Monday, December 11, 2023

India plans global vaccination campaign to eclipse Chinese rival

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For decades, the Serum Institute of India has been the discreet provider of vaccines for most babies in the developing world.

But the company has been placed at the forefront of Indian coronavirus diplomacy in an attempt to eclipse regional rival China’s efforts to vaccinate the world.

New Delhi this month donated millions of doses of Oxford / AstraZeneca manufactured by the Serum Institute to six neighboring countries as part of one of the world’s largest vaccine diplomacy efforts.

Although he only starts his own vaccination campaign On January 16, India is determined to use its vast manufacturing capacity to demonstrate scientific power and strengthen bilateral ties. His outreach effort also coincided with efficiency questions Chinese vaccine Sinovac, which eroded confidence in the vaccine.

“In fact, India supplies 70% of the world’s population [with vaccines], especially for the UN, ”said Suresh Jadhav, executive director of the Serum Institute of India. “Looking at the requests from the countries, I don’t see this position changing.”

Chinese companies have waged an aggressive international campaign to sell their Covid-19 vaccines, with two leading manufacturers Sinopharm and Sinovac Biotech signing deals with more than one dozen countries.

The vaccination race comes as tensions between New Delhi and Beijing run high after a violent border shock in June. The border deadlock has put relations between countries under “exceptional stress”, said Indian Foreign Minister S Jaishankar. Thursday.

Indian pharmaceutical companies have rapidly increased their capacity by responding to calls from countries around the world for inexpensive vaccines. To meet demand, the Serum Institute is expand capacity to 2.5 billion doses per year, of which about 1 billion are reserved for the coronavirus.

Narendra Modi’s government donated millions of doses to neighboring countries, including Bangladesh, which initially had an agreement with China before choosing to sign an agreement with the Serum Institute. New Delhi said future trade deals would likely be made with countries like Saudi Arabia, South Africa and Canada.

“India has the capacity and is using it to build confidence,” said C Raja Mohan, professor of South Asia at the National University of Singapore. “It’s a demonstration of soft power.”

Serum Institute announces it will increase its capacity to produce 2.5 billion doses of coronavirus vaccine per year © Dhiraj Singh / Bloomberg

Adar Poonawalla, CEO of the Serum Institute, has expanded its activity to 140 countries © Dhiraj Singh / Bloomberg

On the impeccably landscaped campus of the Serum Institute in Pune, three hours inland from Mumbai, hedges trimmed in the shape of galloping horses hinted at the company’s equestrian past.

In 1946, the late Soli Poonawalla founded the Haras de Poonawalla and became an eminent breeder of horses before entering the pharmacy.

His son Cyrus, the company’s chairman and CEO, founded the Serum Institute in 1966. He has since increased his personal net worth to $ 11.5 billion, according to Forbes.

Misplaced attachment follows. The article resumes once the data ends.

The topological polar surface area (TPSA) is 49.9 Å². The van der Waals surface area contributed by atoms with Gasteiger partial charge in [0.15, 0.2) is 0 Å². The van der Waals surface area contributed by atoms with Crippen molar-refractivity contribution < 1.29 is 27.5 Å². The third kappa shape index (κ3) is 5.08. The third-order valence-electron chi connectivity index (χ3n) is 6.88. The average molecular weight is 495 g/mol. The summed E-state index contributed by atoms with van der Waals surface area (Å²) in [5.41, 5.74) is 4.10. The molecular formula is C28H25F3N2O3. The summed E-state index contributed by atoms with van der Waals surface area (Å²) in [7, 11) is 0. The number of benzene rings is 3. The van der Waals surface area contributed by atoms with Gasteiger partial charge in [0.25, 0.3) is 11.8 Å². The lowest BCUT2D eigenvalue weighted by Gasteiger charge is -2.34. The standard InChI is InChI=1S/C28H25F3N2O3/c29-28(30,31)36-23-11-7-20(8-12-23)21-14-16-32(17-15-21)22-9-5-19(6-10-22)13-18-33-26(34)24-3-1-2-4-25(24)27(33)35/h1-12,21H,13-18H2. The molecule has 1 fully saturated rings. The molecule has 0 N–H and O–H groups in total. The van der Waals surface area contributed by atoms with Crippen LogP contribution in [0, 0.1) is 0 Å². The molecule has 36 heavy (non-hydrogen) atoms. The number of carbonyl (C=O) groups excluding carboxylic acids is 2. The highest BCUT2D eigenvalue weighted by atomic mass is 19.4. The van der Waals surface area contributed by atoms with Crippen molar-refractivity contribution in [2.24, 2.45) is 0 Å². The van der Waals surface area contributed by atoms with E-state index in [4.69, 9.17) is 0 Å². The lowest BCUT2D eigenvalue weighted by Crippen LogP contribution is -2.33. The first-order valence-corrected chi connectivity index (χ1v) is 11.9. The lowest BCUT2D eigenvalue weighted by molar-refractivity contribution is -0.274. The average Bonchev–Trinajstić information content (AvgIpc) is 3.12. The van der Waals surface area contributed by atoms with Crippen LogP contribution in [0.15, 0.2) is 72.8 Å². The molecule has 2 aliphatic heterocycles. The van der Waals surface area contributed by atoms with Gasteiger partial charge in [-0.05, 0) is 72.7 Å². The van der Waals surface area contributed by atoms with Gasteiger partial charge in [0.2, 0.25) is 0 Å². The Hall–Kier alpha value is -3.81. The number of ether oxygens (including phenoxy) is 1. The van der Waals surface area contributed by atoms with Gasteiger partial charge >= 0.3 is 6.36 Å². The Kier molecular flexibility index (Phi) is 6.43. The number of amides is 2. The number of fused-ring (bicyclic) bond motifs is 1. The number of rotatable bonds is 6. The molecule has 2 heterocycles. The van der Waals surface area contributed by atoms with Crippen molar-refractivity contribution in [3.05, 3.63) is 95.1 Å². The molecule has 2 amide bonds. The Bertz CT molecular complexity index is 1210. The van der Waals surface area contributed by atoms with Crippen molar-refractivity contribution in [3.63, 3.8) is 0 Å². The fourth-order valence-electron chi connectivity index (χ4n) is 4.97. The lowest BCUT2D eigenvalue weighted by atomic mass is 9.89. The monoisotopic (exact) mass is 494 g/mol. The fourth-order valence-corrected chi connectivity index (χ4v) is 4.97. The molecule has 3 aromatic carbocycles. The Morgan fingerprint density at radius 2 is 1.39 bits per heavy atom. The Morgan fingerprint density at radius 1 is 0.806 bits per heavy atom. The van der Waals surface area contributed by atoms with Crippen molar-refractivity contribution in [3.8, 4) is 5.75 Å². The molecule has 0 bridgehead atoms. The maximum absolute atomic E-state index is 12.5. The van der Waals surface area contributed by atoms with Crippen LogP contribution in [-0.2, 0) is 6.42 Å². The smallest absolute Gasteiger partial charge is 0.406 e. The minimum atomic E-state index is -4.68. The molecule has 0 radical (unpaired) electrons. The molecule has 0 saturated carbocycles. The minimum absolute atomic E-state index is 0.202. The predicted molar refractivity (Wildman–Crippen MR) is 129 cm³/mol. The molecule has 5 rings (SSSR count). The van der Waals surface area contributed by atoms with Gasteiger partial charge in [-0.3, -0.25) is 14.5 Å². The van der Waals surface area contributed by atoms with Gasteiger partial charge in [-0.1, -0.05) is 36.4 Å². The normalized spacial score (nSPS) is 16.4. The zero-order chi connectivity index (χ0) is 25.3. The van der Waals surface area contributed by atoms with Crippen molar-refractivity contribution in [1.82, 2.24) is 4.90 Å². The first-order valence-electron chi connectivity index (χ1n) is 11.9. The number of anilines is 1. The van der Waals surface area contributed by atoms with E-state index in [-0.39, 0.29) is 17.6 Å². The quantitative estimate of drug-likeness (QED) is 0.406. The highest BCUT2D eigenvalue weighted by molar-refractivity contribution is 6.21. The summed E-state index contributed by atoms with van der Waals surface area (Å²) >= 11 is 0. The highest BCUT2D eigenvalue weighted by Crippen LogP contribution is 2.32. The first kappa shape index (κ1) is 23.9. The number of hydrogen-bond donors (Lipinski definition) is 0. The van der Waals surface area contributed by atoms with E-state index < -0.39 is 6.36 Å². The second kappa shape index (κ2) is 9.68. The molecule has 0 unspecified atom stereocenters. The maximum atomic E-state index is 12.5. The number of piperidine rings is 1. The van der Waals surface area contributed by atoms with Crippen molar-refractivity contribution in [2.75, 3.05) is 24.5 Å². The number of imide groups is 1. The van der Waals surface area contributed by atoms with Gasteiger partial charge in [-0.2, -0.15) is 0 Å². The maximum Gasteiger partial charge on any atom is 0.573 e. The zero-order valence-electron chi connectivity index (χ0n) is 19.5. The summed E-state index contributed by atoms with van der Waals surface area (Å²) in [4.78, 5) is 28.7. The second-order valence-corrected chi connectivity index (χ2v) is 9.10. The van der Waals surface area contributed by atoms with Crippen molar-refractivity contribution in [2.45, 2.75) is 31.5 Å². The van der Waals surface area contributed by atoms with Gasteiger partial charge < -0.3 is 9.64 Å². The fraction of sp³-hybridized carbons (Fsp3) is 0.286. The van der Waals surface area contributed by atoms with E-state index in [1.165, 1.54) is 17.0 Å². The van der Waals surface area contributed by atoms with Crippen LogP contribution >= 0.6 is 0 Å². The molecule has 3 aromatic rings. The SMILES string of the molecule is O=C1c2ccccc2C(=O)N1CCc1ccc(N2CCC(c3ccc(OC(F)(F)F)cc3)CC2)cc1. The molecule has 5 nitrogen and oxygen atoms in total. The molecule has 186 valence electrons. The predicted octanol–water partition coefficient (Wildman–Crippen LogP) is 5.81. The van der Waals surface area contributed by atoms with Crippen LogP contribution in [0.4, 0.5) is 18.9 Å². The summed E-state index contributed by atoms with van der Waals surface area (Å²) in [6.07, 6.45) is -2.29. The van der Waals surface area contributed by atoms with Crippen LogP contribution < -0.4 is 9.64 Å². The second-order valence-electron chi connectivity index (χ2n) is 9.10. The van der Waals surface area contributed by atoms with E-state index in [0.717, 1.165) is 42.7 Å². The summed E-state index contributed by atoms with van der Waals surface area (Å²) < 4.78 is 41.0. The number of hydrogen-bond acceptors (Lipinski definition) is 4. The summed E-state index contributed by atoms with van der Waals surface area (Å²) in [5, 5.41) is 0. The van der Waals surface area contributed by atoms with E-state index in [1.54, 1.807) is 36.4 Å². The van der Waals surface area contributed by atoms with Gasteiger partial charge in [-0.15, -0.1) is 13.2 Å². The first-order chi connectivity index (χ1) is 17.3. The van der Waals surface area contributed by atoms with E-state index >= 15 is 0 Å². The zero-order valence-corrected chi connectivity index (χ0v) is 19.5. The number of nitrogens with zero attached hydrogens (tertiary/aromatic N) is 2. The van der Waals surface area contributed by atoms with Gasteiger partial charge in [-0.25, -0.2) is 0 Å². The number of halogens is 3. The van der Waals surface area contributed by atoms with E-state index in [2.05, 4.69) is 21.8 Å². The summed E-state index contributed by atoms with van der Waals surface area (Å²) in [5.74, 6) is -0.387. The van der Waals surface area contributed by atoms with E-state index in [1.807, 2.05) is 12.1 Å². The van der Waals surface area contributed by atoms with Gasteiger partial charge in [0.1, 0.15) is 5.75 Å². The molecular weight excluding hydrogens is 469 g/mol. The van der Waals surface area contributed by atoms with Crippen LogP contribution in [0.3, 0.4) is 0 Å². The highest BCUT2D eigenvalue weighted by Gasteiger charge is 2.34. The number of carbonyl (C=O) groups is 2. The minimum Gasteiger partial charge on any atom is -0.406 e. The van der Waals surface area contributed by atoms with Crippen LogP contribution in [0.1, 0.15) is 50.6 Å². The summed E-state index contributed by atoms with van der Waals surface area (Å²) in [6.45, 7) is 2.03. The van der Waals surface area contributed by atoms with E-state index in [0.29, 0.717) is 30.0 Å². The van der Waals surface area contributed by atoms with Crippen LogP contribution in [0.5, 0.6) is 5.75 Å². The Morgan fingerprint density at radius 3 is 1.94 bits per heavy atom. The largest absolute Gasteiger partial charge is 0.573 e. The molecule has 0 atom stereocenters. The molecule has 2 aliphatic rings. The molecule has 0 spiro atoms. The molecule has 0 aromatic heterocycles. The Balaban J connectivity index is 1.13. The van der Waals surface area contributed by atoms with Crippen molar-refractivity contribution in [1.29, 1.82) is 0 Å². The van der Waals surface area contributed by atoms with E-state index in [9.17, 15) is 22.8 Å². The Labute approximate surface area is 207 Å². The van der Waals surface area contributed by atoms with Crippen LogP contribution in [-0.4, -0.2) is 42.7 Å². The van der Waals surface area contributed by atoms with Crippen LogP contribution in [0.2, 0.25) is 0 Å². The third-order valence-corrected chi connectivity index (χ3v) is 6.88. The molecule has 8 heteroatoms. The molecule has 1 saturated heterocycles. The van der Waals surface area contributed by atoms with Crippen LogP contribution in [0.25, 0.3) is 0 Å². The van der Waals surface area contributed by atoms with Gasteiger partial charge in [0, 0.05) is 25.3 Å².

Adar, his son and managing director, helped expand the private enterprise to 140 countries, accounting for the bulk of his $ 850 million in annual revenue.

The Serum Institute has signed agreements to produce 1 billion doses of the Oxford / AstraZeneca vaccine for low- and middle-income countries and 1 billion doses of the vaccine Novavax vaccine.

Other Indian companies have the capacity to produce hundreds of millions of additional doses of different jabs, with Hyderabad-based Biological E partnering with Johnson & Johnson and Indian companies Bharat Biotech and Zydus Cadila producing their own candidates.

But the Serum Institute’s ability to sell the vaccine, which sells in India for around $ 3 per vaccine, is limited by its deal with AstraZeneca, which has distribution rights in developed countries.

“Several governments have contacted us directly,” Jadhav said, adding that he had received inquiries from countries in Europe, the Middle East and South East Asia. “But because of territories and contractual obligations, we’ll see how we can best help them.”

The Serum Institute factory was buzzing during a visit to the factory in January as vaccine vials were filled and capped. Every minute, 500 vials were filled by machines imported from Germany and Italy, supervised by workers wearing white PPE coveralls.

If India has vast ambitions for its vaccines on the world stage, the reception at home has been mixed. Covaxin, the vaccine developed by Bharat Biotech, was approved for emergency use without phase 3 trial data, which drew criticism that the process was rushed.

During the Financial Times visit to the Serum Institute, a fire broke out Killing five people at the Manjri construction site, which will be used for future production of tuberculosis and rotavirus vaccines.

But analysts said the disaster is unlikely to reduce the company’s appetite for vaccines. “The Serum Institute is quite well known, it already manufactures and distributes,” said Shrikant Akolkar, pharmaceutical analyst at Ashika Stock Broking in Mumbai, while admitting the incident was concerning.

Dr Umesh Shaligram, director of research and development at the Serum Institute, said India’s track record in providing safe vaccines gives it an advantage over rivals. “I don’t foresee any competition from Russia and China.”

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